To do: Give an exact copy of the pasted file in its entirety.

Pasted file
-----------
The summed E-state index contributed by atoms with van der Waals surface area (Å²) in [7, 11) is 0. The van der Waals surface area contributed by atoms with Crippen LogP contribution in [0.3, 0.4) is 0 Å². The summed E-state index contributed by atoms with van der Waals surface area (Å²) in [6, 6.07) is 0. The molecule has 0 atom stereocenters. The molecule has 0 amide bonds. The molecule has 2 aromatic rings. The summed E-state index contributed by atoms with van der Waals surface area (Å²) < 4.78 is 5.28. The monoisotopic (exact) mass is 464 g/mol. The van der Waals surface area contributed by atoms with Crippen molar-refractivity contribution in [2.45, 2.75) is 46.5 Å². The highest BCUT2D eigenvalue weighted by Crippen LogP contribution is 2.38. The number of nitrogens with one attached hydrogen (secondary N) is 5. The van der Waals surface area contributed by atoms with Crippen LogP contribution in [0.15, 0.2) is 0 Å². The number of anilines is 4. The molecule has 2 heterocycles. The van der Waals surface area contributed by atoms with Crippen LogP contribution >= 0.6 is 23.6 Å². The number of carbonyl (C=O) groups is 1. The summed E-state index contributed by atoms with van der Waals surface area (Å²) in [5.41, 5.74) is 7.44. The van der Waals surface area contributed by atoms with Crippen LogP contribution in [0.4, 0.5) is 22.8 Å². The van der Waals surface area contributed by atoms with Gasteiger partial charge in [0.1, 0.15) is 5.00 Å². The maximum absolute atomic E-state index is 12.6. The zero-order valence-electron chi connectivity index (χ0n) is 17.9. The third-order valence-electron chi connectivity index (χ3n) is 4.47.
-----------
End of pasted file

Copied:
The summed E-state index contributed by atoms with van der Waals surface area (Å²) in [7, 11) is 0. The van der Waals surface area contributed by atoms with Crippen LogP contribution in [0.3, 0.4) is 0 Å². The summed E-state index contributed by atoms with van der Waals surface area (Å²) in [6, 6.07) is 0. The molecule has 0 atom stereocenters. The molecule has 0 amide bonds. The molecule has 2 aromatic rings. The summed E-state index contributed by atoms with van der Waals surface area (Å²) < 4.78 is 5.28. The monoisotopic (exact) mass is 464 g/mol. The van der Waals surface area contributed by atoms with Crippen molar-refractivity contribution in [2.45, 2.75) is 46.5 Å². The highest BCUT2D eigenvalue weighted by Crippen LogP contribution is 2.38. The number of nitrogens with one attached hydrogen (secondary N) is 5. The van der Waals surface area contributed by atoms with Crippen LogP contribution in [0.15, 0.2) is 0 Å². The number of anilines is 4. The molecule has 2 heterocycles. The van der Waals surface area contributed by atoms with Crippen LogP contribution >= 0.6 is 23.6 Å². The number of carbonyl (C=O) groups is 1. The summed E-state index contributed by atoms with van der Waals surface area (Å²) in [5.41, 5.74) is 7.44. The van der Waals surface area contributed by atoms with Crippen LogP contribution in [0.4, 0.5) is 22.8 Å². The van der Waals surface area contributed by atoms with Gasteiger partial charge in [0.1, 0.15) is 5.00 Å². The maximum absolute atomic E-state index is 12.6. The zero-order valence-electron chi connectivity index (χ0n) is 17.9. The third-order valence-electron chi connectivity index (χ3n) is 4.47.